As a professor in the department of English at the Obafemi Awolowo University, my dad usually has his hands full of requests to help with admissions from family and friends. Sometime ago a friend of his came with his son who had scored 190 or thereabouts in the UTME that year and his father was hoping that my dad would be able to help him get into OAU. Dad said he simply told the father “see, there is nothing I can do for your son. If he had made at least 200, I would at least have tried to find a low demand department that will accept him, but with this score, even if he is the president’s son, he can’t get in.” The boy had to go home and study for the UTME the next year. The next year he passed with a score sufficient for the course he wanted to study.
There was another time someone else came with his daughter. The girl wanted to go to the school of nursing, but she could not write the exam because she wasn’t 17 yet. So she decided to do a B.Sc instead. The girl scored more than 200 in the UTME but did not pass the post- UTME exam, so my dad could not help her. Later according to the account given by my dad, the man discovered that the girl was showing signs of depression because she had to stay at home while most of her friends got admissions into various higher institutions. What he then did was to buy an admission form of a state university for her. She was able to get into the Microbiology course in that state university. However she still wanted to be a nurse, so after her 17th birthday she left the state university and returned to take the School of Nursing examination.
Recently, he also told me of one of his younger colleagues who told him that he (the colleague that is) is in danger of losing his job as a lecturer in a private University. The University was downsizing because the economic recession affecting the country has caused a massive drop in the enrolment of students forcing the University to let some of their staff go.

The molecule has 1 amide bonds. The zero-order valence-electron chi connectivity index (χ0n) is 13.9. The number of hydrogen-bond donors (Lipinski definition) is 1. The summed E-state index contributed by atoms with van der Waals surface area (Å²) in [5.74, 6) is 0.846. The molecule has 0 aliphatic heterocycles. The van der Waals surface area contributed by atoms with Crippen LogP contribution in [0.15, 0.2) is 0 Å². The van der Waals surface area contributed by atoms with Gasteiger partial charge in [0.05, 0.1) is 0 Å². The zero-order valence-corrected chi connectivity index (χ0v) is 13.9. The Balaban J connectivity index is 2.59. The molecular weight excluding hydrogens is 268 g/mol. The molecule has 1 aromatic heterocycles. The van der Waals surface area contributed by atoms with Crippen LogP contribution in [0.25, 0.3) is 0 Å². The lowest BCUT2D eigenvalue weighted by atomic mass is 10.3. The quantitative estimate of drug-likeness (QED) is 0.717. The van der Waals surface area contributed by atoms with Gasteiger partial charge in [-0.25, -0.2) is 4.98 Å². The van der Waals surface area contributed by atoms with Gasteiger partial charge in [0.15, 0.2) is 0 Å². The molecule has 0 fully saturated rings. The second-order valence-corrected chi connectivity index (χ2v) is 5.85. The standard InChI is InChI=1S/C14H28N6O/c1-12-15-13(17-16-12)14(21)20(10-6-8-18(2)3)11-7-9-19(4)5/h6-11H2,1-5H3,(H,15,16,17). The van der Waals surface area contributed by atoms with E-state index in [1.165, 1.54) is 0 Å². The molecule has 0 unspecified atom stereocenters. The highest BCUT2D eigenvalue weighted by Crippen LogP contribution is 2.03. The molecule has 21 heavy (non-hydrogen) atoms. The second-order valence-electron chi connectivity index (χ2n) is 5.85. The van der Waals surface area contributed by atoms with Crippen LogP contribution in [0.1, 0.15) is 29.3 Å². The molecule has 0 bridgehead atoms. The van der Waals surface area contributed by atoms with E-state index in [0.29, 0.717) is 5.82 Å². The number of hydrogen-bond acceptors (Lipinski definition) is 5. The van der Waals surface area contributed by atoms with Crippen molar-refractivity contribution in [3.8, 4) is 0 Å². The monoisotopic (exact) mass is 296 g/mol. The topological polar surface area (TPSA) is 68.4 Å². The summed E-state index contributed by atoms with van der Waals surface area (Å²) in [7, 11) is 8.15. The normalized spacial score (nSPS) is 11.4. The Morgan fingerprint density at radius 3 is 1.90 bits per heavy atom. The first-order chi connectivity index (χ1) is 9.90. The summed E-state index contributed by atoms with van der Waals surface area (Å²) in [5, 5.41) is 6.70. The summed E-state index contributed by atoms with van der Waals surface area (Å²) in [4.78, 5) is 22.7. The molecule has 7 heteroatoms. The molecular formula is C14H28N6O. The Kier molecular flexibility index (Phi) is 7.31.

The purpose of these stories is to provide some perspective on the decision the Joint Admissions and Matriculation Board JAMB to reduce the UTME exam cutoff score for Universities from 200 to 120. It is difficult to see this decision changing anything in terms of admission into Federal Universities, especially the more established ones. What this decision will change is that students like the boy in the first story and the girl in the second story no longer have to stay at home if they don’t score up to 200 marks. They can now enter any private university of their choice so far their parents and cough up the dough.
When the UTME cut of score was still 200, Federal state and Private universities fished in the same admission pool.What usually happened was that students often choose to go to federal universities Since their fees are more affordable and they have higher reputations. The others were thus forced to compete for the leftovers who cannot get into the federal institutions, which explains the situation in the third story. With this new policy, JAMB has essentially opened up another admission pool for state and private universities. The good thing about this new pool is that Federal Universities will not want to fish in this pool at all. Parents thus no longer need to worry about their children making a score of 200 in the UTME, since they can now send them to a state or a private university so far they can afford the fees.
As a further example, the youth development centre that I currently work from is owned by one of the newly created private universities in the country, and thus the authorities organize tours to their school from time to time. One of the selling points of that University is that you can enter with a UTME score as low as 120.
Even so, why go as low as 120? Some people indignantly argue. I think a bright spark in JAMB realized that the number of private universities in the country have been steadily increasing and will only increase further, so he/she decided to make the pool as wide as possible so that it can accommodate all the state and private universities that wish to fish there. If it is heavily slashed now, nobody has to slash it again for at least another few years
You may feel that Buhari and/ or a northern cabal is out to “destroy Nigeria’s educational system”, I cannot argue with you. However don’t direct all your vitrol at the northerners, reserve some for the authorities of the state and private universities who have the most to gain from this state of affairs and who (please don’t quote me here) may have put some pressure either directly or indirectly on JAMB to bring the decision about. (Especially given that states are now desperate for IGR). Now that strikes closer to home given that almost every one of our churches/Islamic groups have one or two universities.
While a lot of people (yours sincerely included) might complain that reducing the UTME score means that education is being commercialized and we are dumbing down an already terrible educational system, some might point out that education is being democratized. I don’t wish to attack anybody, group or religion, so I will stop now. My parting shot is this, any decision we take today on our educational system will tell on society tommorow.